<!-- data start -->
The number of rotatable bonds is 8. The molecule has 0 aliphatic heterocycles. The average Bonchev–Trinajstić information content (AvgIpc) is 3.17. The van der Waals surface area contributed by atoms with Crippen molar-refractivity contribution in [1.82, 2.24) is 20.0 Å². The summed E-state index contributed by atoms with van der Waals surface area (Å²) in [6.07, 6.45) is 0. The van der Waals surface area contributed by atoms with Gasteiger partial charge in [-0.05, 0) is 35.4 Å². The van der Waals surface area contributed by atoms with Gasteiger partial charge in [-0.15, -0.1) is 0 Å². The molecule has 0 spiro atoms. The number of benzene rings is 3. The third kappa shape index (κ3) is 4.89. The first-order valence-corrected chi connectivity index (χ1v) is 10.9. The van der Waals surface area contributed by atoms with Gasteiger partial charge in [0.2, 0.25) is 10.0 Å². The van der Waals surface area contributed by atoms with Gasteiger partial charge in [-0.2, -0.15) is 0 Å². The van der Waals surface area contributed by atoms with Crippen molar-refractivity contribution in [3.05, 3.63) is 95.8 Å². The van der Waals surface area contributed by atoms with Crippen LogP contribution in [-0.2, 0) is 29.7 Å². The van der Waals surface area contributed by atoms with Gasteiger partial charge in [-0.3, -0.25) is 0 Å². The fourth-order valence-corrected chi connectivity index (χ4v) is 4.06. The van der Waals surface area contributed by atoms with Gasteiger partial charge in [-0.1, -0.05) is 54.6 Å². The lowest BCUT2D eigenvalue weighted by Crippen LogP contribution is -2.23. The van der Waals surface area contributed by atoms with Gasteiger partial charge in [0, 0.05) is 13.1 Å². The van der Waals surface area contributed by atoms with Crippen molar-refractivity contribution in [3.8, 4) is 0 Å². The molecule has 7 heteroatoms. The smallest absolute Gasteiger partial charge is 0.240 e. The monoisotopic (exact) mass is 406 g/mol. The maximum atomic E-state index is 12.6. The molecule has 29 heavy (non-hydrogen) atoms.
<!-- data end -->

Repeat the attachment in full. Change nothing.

The number of rotatable bonds is 8. The molecule has 0 aliphatic heterocycles. The average Bonchev–Trinajstić information content (AvgIpc) is 3.17. The van der Waals surface area contributed by atoms with Crippen molar-refractivity contribution in [1.82, 2.24) is 20.0 Å². The summed E-state index contributed by atoms with van der Waals surface area (Å²) in [6.07, 6.45) is 0. The van der Waals surface area contributed by atoms with Gasteiger partial charge in [-0.05, 0) is 35.4 Å². The van der Waals surface area contributed by atoms with Gasteiger partial charge in [-0.15, -0.1) is 0 Å². The molecule has 0 spiro atoms. The number of benzene rings is 3. The third kappa shape index (κ3) is 4.89. The first-order valence-corrected chi connectivity index (χ1v) is 10.9. The van der Waals surface area contributed by atoms with Gasteiger partial charge in [0.2, 0.25) is 10.0 Å². The van der Waals surface area contributed by atoms with Gasteiger partial charge in [-0.2, -0.15) is 0 Å². The van der Waals surface area contributed by atoms with Crippen molar-refractivity contribution in [3.05, 3.63) is 95.8 Å². The van der Waals surface area contributed by atoms with Crippen LogP contribution in [-0.2, 0) is 29.7 Å². The van der Waals surface area contributed by atoms with Gasteiger partial charge in [-0.3, -0.25) is 0 Å². The fourth-order valence-corrected chi connectivity index (χ4v) is 4.06. The van der Waals surface area contributed by atoms with Gasteiger partial charge in [-0.1, -0.05) is 54.6 Å². The lowest BCUT2D eigenvalue weighted by Crippen LogP contribution is -2.23. The van der Waals surface area contributed by atoms with Gasteiger partial charge in [0, 0.05) is 13.1 Å². The van der Waals surface area contributed by atoms with Crippen molar-refractivity contribution in [3.8, 4) is 0 Å². The molecule has 7 heteroatoms. The smallest absolute Gasteiger partial charge is 0.240 e. The monoisotopic (exact) mass is 406 g/mol. The maximum atomic E-state index is 12.6. The molecule has 29 heavy (non-hydrogen) atoms.